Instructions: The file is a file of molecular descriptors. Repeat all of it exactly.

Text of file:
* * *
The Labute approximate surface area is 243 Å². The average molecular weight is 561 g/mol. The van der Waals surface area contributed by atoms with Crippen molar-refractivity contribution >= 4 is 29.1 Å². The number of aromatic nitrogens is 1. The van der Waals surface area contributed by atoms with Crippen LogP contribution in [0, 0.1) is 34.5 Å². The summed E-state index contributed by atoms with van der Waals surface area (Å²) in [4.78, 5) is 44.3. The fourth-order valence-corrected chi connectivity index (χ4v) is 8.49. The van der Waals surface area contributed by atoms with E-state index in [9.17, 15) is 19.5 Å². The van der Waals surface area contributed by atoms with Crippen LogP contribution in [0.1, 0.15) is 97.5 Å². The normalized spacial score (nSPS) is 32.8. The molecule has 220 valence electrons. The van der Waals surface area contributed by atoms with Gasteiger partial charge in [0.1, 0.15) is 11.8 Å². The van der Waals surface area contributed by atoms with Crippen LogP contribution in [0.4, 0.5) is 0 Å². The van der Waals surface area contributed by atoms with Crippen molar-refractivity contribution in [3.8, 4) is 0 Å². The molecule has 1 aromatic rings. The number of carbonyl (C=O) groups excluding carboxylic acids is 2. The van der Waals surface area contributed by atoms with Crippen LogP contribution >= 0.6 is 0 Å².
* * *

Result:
The Labute approximate surface area is 243 Å². The average molecular weight is 561 g/mol. The van der Waals surface area contributed by atoms with Crippen molar-refractivity contribution >= 4 is 29.1 Å². The number of aromatic nitrogens is 1. The van der Waals surface area contributed by atoms with Crippen LogP contribution in [0, 0.1) is 34.5 Å². The summed E-state index contributed by atoms with van der Waals surface area (Å²) in [4.78, 5) is 44.3. The fourth-order valence-corrected chi connectivity index (χ4v) is 8.49. The van der Waals surface area contributed by atoms with E-state index in [9.17, 15) is 19.5 Å². The van der Waals surface area contributed by atoms with Crippen LogP contribution in [0.1, 0.15) is 97.5 Å². The normalized spacial score (nSPS) is 32.8. The molecule has 220 valence electrons. The van der Waals surface area contributed by atoms with Gasteiger partial charge in [0.1, 0.15) is 11.8 Å². The van der Waals surface area contributed by atoms with Crippen LogP contribution in [0.4, 0.5) is 0 Å². The van der Waals surface area contributed by atoms with Crippen molar-refractivity contribution in [3.8, 4) is 0 Å². The molecule has 1 aromatic rings. The number of carbonyl (C=O) groups excluding carboxylic acids is 2. The van der Waals surface area contributed by atoms with Crippen LogP contribution >= 0.6 is 0 Å².